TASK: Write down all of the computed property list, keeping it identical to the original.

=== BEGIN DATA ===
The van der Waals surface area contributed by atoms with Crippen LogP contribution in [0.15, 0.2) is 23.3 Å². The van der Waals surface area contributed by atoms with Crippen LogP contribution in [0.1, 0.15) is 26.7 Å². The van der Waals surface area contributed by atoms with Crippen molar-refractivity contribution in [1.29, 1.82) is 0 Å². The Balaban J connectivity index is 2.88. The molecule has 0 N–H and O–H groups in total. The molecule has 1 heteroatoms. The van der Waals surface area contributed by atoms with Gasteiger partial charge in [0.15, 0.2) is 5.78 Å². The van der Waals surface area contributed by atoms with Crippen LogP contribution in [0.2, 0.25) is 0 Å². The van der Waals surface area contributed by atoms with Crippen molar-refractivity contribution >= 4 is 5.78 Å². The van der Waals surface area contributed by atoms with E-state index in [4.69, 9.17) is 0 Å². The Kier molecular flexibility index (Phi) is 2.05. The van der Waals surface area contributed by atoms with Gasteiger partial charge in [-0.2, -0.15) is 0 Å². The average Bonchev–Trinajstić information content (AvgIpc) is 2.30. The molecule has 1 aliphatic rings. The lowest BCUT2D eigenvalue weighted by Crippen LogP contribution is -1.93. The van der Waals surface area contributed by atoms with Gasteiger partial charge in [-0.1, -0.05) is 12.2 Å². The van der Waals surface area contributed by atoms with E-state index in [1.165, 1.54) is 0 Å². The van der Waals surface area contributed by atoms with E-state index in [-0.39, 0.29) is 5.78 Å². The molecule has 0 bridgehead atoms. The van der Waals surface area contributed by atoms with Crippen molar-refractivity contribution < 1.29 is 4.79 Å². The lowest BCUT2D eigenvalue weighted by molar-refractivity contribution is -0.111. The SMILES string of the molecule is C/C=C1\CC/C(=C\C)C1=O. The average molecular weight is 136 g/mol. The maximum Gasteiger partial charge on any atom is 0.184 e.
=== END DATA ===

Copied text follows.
The van der Waals surface area contributed by atoms with Crippen LogP contribution in [0.15, 0.2) is 23.3 Å². The van der Waals surface area contributed by atoms with Crippen LogP contribution in [0.1, 0.15) is 26.7 Å². The van der Waals surface area contributed by atoms with Crippen molar-refractivity contribution in [1.29, 1.82) is 0 Å². The Balaban J connectivity index is 2.88. The molecule has 0 N–H and O–H groups in total. The molecule has 1 heteroatoms. The van der Waals surface area contributed by atoms with Gasteiger partial charge in [0.15, 0.2) is 5.78 Å². The van der Waals surface area contributed by atoms with Crippen LogP contribution in [0.2, 0.25) is 0 Å². The van der Waals surface area contributed by atoms with Crippen molar-refractivity contribution >= 4 is 5.78 Å². The van der Waals surface area contributed by atoms with E-state index in [4.69, 9.17) is 0 Å². The Kier molecular flexibility index (Phi) is 2.05. The van der Waals surface area contributed by atoms with Gasteiger partial charge in [-0.2, -0.15) is 0 Å². The average Bonchev–Trinajstić information content (AvgIpc) is 2.30. The molecule has 1 aliphatic rings. The lowest BCUT2D eigenvalue weighted by Crippen LogP contribution is -1.93. The van der Waals surface area contributed by atoms with Gasteiger partial charge in [-0.1, -0.05) is 12.2 Å². The van der Waals surface area contributed by atoms with E-state index in [1.165, 1.54) is 0 Å². The van der Waals surface area contributed by atoms with E-state index in [-0.39, 0.29) is 5.78 Å². The molecule has 0 bridgehead atoms. The van der Waals surface area contributed by atoms with Crippen molar-refractivity contribution < 1.29 is 4.79 Å². The lowest BCUT2D eigenvalue weighted by molar-refractivity contribution is -0.111. The SMILES string of the molecule is C/C=C1\CC/C(=C\C)C1=O. The average molecular weight is 136 g/mol. The maximum Gasteiger partial charge on any atom is 0.184 e.